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  • About
  • The Global ETD Search service is a free service for researchers to find electronic theses and dissertations. This service is provided by the Networked Digital Library of Theses and Dissertations.
    Our metadata is collected from universities around the world. If you manage a university/consortium/country archive and want to be added, details can be found on the NDLTD website.
1

A method for deep building retrofit decision-making using sequential models

Rysanek, Adam January 2014 (has links)
No description available.
2

Synergies in heating and cooling : a theoretical analysis of two ways of saving energy in buildings

Richardson, Matthew James January 2009 (has links)
No description available.
3

Building energy conservation : an overview of building energy performance in Hong Kong /

Ngan Kwok-hip. January 1995 (has links)
Thesis (M. Sc.)--University of Hong Kong, 1995. / Includes bibliographical references.
4

Building energy conservation: an overview of building energy performance in Hong Kong

Ngan, Kwok-hip., 顔國協. January 1995 (has links)
published_or_final_version / Environmental Management / Master / Master of Science in Environmental Management
5

The implementation of energy efficient strategies in Hong Kong buildings

Kwok, Hok-sum., 郭學深. January 2001 (has links)
published_or_final_version / Environmental Management / Master / Master of Science in Environmental Management
6

Effectiveness of passive energy interventions in improving physical learning environments in South African schools

16 March 2010 (has links)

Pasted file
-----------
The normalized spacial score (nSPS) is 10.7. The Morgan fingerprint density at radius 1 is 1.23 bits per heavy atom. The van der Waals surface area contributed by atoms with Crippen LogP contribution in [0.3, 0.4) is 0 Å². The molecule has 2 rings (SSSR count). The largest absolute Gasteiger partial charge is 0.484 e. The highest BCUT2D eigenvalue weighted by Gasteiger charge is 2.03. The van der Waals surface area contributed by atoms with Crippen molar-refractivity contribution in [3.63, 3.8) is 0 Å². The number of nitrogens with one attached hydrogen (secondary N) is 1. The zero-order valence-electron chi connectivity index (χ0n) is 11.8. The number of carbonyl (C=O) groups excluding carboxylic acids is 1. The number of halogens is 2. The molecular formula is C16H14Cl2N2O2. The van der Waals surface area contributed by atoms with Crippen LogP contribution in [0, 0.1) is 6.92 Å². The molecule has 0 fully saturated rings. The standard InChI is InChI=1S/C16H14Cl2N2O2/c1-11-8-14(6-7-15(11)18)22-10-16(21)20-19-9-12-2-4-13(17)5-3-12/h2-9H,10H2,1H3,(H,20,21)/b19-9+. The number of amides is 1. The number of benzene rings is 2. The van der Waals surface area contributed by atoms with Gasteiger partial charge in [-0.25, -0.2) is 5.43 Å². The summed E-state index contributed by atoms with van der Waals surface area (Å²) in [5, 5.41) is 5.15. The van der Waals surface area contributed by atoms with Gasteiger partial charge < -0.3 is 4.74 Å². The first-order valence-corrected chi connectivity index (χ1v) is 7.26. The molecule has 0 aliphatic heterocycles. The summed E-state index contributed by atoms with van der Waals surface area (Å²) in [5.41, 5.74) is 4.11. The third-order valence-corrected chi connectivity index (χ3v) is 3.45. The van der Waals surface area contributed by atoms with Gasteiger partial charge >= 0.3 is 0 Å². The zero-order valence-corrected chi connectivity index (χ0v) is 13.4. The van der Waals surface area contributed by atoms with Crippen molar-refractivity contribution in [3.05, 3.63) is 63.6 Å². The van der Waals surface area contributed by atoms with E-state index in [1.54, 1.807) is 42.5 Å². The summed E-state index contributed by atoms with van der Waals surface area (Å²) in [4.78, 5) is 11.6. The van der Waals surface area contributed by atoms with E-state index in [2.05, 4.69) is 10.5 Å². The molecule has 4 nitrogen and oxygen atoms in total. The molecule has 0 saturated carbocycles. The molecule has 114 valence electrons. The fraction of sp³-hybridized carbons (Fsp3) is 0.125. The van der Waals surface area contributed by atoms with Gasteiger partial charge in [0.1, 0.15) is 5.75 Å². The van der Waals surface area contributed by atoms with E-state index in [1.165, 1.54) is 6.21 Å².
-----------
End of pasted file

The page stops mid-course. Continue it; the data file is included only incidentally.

M.Sc. / South Africa is in the midst of an energy crisis. The national energy provider is unable to provide the capacity currently demanded in South Africa. Although the construction of new electricity plants is planned, it does not solve the immediate problem. A large amount of energy is used to provide thermally comfortable indoor environments using conventional methods such as air-conditioning units. Energy efficiency is an environmentally friendly solution for South Africans to reduce the demand for electricity. In the context of the current situation in South Africa, significance can be given to investigations that explore viable methods of reducing energy consumption in buildings, while maintaining or improving thermal performance through passive energy interventions. This study was conducted with the goal of quantifying and demonstrating technologies that simultaneously attempt to improve energy efficiency (through avoiding the use of energy intensive heating/cooling units) and improving the physical learning environment in prefabricated classrooms in South Africa, through the use of passive energy retrofits. This study forms one of the initial case studies conducted within the framework of the Enerkey Sustainable Megacities pilot programme. Reflective roof coatings and ceiling insulation were used to retrofit eight prefabricated classrooms at Garsfontein Primary School, Tshwane. Monitoring was performed of temperature conditions in two control and eight experimental classrooms. The resulting data were used to compare the thermal performance of the altered classrooms to the control classrooms. Empirical data sets included hourly average temperature readings in ten prefabricated classrooms and an externally located weather station. Average diurnal temperatures and temperature difference plots were created. A pre-retrofit questionnaire to determine occupants’ perceptions on the thermal indoor environments was distributed. Spot measurements of illumination levels in all ten classrooms were taken with a Lux meter. A cost-effectiveness analysis of the passive energy interventions was performed, using as a reference case an electrically powered air conditioning unit, specified to cool a 50 m2 classroom. Overall, the reflective roof coatings were not effective at reducing peak summer temperatures. A 50 mm thick plastic fibre insulation layer installed in the ceiling spaces consistently reduced peak indoor temperatures by ~2°C, while 50 mm thick expanded polystyrene ceiling boards were the most effective of the retrofits, consistently reducing peak indoor air temperatures by ~3°C. An analysis of the cost-effectiveness of passive interventions showed that, in comparison to the proposed alternative of installing electrically powered air-conditioning units, ceiling insulation is cost effective in varying extents, depending on the assumptions. However, in all cases considered, the cost advantage, expressed as Rand per degree Celsius comfort improvement, is considerable compared to the air conditioning unit. Light measurements indicated non-uniform illumination in the tested classrooms, from severe glare next to south facing windows, to dark areas well below minimum recommended levels. The overall illumination situation is unsatisfactory. Opportunities exist for improving illumination using passive and active energy efficient interventions. The hypothesis for this study was that passive energy interventions in prefabricated classrooms are energy- and cost-efficient means for improving the physical learning environment in South African schools. Ceiling insulation makes a valuable contribution towards improving indoor thermal environments in prefabricated classrooms. Ceiling insulation by itself, however, does not provide a comprehensive solution – the entire building envelope needs to be taken into consideration. A building energy digital simulation model could explore a range of interventions, to derive the overall most costeffective solution to improving indoor thermal environments in South African schools. Investigations of this nature will be conducted as part of the ongoing larger Enerkey project.